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IDG News Service - HP has become the latest IT vendor to dip its toes in the wild world of Weblogging, or blogging.
Over the last few weeks, a handful of developers in the company's software development group have quietly begun publishing their regular musings on such technical issues as service-oriented architectures and XML. But the company is now showing signs of following competitors like Microsoft and Sun and opening up its blogging efforts to a wider range of company employees.
HP's blog experiment was launched Nov. 8, as a way to better communicate with the technical community, said David Gee, vice president of marketing for HP's management software organization. "We wanted to foster communication with particular audiences," he said. "In this case, it's with the developers and the managers in the technical space."
The company rolled out the blogs in a very low-profile fashion, Gee said. "We buried it in the developer section by design because we want to get our feet wet."
Within the next few months, however, Gee expects employees working on a number of different areas to get involved in blogging. "I think the compiler guys, the operating system guys, and the Linux guys within HP will use this medium much more aggressively," he said.
HP comes late to the corporate blogging game. Microsoft began publishing employee blogs on its Microsoft Developer Network Web site in January, and Sun followed suit a few months later with the launch of a Web site where any Sun employee can create a public-facing Weblog. In April, IBM opened up part of its DeveloperWorks Web site to a small number of technical bloggers.
Blogging has become a way of reaching audiences that may be unreachable with conventional marketing techniques, said Amy Wohl, president of Wohl Associates, an industry analyst firm based in Narberth, Penn. "This is all about getting to an audience who ordinarily wouldn't read anything that you put out there," she said. "They don’t read marketing material."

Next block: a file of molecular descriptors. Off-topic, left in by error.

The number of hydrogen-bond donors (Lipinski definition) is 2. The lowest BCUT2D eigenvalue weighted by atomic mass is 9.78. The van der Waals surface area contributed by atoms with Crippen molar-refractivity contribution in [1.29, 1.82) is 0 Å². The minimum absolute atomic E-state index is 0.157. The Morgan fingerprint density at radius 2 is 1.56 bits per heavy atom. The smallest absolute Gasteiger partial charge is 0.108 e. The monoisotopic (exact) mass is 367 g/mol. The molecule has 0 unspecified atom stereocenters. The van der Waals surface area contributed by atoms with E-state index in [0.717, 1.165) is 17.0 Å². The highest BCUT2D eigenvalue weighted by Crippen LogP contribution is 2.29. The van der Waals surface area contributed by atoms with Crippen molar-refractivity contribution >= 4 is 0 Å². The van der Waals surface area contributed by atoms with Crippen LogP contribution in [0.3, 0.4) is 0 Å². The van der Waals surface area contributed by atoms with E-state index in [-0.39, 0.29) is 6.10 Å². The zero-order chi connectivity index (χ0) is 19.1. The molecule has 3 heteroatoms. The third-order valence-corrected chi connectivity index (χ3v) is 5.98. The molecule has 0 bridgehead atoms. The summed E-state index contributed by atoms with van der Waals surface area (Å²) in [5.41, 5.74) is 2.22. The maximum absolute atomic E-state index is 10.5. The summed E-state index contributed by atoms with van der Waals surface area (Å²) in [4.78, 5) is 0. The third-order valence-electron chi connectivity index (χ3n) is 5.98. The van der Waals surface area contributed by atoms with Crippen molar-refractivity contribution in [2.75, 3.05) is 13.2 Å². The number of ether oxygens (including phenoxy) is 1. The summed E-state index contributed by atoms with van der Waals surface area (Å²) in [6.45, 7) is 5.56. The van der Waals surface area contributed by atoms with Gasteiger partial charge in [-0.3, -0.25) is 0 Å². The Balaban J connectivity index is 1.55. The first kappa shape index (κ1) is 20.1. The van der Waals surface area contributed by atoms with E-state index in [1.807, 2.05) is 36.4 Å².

Sometimes that audience is reached by making statements that would not normally appear on corporate Web sites. IBM engineer Bill Higgins, for example, recently dissected some widely publicized comments by Microsoft's Steve Ballmer, accusing the software giant's chief executive officer of making "specious" arguments against open source "to bolster Microsoft and spread (fear, uncertainty and doubt) about Open Source."
HP and Sun are both experimenting with blogs that target less technical audiences as well. Andy Lark, Sun's vice president of global communications and marketing, regularly posts his observations on media issues. And the blog of Sun President and COO Jonathan Schwartz, the most prominent of Sun's blog sites, has become a must-read for members of the press and analyst community looking for Schwartz's views on industry events.
Competitors have also taken notice. Schwartz's Sept. 16 comments on the "death" of HP's Unix operating system, HP-UX, elicited a Sept. 28 letter from HP's legal department calling on Sun to retract Schwartz's comments. Sun's lawyers responded with a letter of their own, arguing that the contents of Scwhartz's blog were merely his opinion.